“What is this world coming to?”
You may not be familiar with terms like "eschaton" or "eschatology." But if you’ve entertained thoughts similar to the above question, you definitely entertained thoughts of the eschaton and engaged in eschatology.
While these are not everyday terms, they nonetheless carry implications about how we live in relation to the world around us. They’re kind of a big deal.
What do eschaton and eschatology mean?
"Eschatology" refers to theology dealing with beliefs about the eschaton. To unpack "eschaton": Oxford says it is “the final event in the divine plan; the end of the world.” While that’s a fair definition, it falls short of being complete. The eschaton is what we believe the world is coming to. Christian perspectives differ on what exactly the eschaton looks like. But most viewpoints agree that the world ultimately terminates in some kind of perfected state. The world doesn’t end. Rather, its journey of transformation ends.
So to say that that the eschaton is about the end of world isn’t completely accurate from a Christian perspective. It’s more about the transformation or renewal of the world than it is about the obliteration of the world.
That sounds like a lot of talk about far off events. But what we believe about the eschaton actually holds serious implications for how we conduct our lives today.
Why does the eschaton matter today?
The eschaton matters because you matter. Your life matters. What you do matters and what you bring to the world matters. Our individual actions hold implications for the rest of time. In short, your actions are not inconsequential blips in the face of eternity. They are not mere sands in the hourglass passing the countdown to annihilation.
A majority of Jesus’ teachings dealt with “the kingdom of God” or the “kingdom of heaven.” The “kingdom of God/heaven” is another heavy term. Simply defined, it is the state in which God’s will is enacted. It is a kingdom of the heart (Luke 17:21).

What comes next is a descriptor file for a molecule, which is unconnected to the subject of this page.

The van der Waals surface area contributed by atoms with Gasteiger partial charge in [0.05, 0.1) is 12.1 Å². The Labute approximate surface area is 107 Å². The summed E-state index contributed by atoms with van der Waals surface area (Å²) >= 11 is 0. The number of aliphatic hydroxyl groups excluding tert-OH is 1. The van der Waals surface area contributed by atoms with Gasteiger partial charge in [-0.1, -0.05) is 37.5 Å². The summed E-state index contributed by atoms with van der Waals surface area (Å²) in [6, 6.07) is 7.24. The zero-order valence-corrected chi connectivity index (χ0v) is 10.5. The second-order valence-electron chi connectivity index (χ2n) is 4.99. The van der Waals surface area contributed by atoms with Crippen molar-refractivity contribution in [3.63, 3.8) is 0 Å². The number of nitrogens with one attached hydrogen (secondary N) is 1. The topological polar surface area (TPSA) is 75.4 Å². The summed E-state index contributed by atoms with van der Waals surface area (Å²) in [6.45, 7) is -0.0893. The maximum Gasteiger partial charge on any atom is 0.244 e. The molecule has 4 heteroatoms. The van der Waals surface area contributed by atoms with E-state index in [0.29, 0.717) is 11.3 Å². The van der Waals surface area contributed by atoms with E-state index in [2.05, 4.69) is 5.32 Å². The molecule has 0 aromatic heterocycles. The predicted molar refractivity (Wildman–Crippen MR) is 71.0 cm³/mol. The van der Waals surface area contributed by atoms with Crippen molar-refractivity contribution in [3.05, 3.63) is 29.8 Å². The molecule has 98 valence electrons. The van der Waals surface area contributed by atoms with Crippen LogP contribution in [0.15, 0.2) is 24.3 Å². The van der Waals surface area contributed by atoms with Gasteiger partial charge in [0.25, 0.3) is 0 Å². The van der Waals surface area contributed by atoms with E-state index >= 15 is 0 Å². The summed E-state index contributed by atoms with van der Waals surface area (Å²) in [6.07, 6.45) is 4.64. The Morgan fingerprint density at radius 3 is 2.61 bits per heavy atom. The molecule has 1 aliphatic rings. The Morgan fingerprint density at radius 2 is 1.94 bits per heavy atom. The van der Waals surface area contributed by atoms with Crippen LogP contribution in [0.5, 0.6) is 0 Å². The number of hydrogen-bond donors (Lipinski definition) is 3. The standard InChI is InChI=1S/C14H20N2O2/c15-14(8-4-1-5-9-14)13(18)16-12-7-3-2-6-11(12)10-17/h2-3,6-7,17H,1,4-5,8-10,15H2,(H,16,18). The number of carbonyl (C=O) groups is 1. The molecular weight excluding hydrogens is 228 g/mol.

As Jesus spoke about this kingdom, he spoke about something that was present--and his teachings spoke to the spread of this kingdom in the present day. The people he spoke to had agency in spreading this kingdom (Matthew 18:18). They enlisted as operatives in spreading the good news of the kingdom. They welcomed others in. Their actions mattered in relation to spreading a message of good news. For some, the good news was that their lives were, in fact, consequential.
When we ask, “What is this world coming to?” we often do so with a sense of exasperation. We do so understanding that the world is not completely what it could or should be. An uneasiness rests within us regarding the condition of the world. We have a sense the world isn’t right. We long for a better world.
Theologian N.T. Wright suggested that this longing to see the world “set to rights” is one of the ways we bear the image of God. It is a mark of our shared creator. We carry this urge to see the world set right because it is what God longs for, as well. It is a longing that is in process, but is not yet fully realized. Meaning the world is in process of being set right--and someday, we hope or believe, it will be completely right.
If we believe the world is in process of being set to rights, then our actions matter in terms of how they either stay that journey or carry us closer to a transformed world. Our actions are the seeds of the eschaton. So if we hold that the world will someday be free of racism, war, xenophobia, injustice, and so on… then we feel a sense of urgency in taking actions that erase those injustices today. This does not exclude God’s action in setting the world to rights, rather it recognizes God’s spirit working in us to establish God’s will of a just and perfect world set to rights. You have the power to accelerate the transformation of the world.
There certainly is much more to the eschaton than what space allows here (people write books on this stuff). This is merely an introductory--and invitational--post. If you’d like to find some co-agents in spreading the good news, check out our find-a-church feature. You may also have interest in this article about things like judgment and the second coming.
Rev. Ryan Dunn is the author. He is the Minister of Online Engagement with United Methodist Communications in Nashville, TN. Ryan is an ordained deacon from the North Carolina Conference of the United Methodist Church.